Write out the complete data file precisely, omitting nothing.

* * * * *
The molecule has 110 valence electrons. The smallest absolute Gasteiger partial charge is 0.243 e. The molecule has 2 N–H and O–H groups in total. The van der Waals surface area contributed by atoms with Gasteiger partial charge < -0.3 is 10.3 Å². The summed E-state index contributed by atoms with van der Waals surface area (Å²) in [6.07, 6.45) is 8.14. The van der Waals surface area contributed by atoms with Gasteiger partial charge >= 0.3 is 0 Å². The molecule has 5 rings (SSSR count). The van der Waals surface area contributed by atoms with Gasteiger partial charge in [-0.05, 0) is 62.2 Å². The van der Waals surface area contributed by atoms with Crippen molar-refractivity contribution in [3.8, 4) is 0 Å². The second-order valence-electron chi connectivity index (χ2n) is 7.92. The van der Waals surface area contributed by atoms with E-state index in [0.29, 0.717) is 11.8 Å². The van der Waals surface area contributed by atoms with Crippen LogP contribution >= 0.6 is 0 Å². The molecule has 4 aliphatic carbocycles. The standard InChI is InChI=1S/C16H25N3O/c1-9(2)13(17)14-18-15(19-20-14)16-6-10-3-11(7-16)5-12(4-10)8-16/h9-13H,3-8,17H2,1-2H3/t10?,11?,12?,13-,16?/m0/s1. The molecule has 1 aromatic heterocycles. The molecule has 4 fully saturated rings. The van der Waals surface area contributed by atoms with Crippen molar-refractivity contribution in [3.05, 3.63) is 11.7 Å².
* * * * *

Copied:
The molecule has 110 valence electrons. The smallest absolute Gasteiger partial charge is 0.243 e. The molecule has 2 N–H and O–H groups in total. The van der Waals surface area contributed by atoms with Gasteiger partial charge < -0.3 is 10.3 Å². The summed E-state index contributed by atoms with van der Waals surface area (Å²) in [6.07, 6.45) is 8.14. The van der Waals surface area contributed by atoms with Gasteiger partial charge >= 0.3 is 0 Å². The molecule has 5 rings (SSSR count). The van der Waals surface area contributed by atoms with Gasteiger partial charge in [-0.05, 0) is 62.2 Å². The van der Waals surface area contributed by atoms with Crippen molar-refractivity contribution in [3.8, 4) is 0 Å². The second-order valence-electron chi connectivity index (χ2n) is 7.92. The van der Waals surface area contributed by atoms with E-state index in [0.29, 0.717) is 11.8 Å². The van der Waals surface area contributed by atoms with Crippen LogP contribution >= 0.6 is 0 Å². The molecule has 4 aliphatic carbocycles. The standard InChI is InChI=1S/C16H25N3O/c1-9(2)13(17)14-18-15(19-20-14)16-6-10-3-11(7-16)5-12(4-10)8-16/h9-13H,3-8,17H2,1-2H3/t10?,11?,12?,13-,16?/m0/s1. The molecule has 1 aromatic heterocycles. The molecule has 4 fully saturated rings. The van der Waals surface area contributed by atoms with Crippen molar-refractivity contribution in [3.05, 3.63) is 11.7 Å².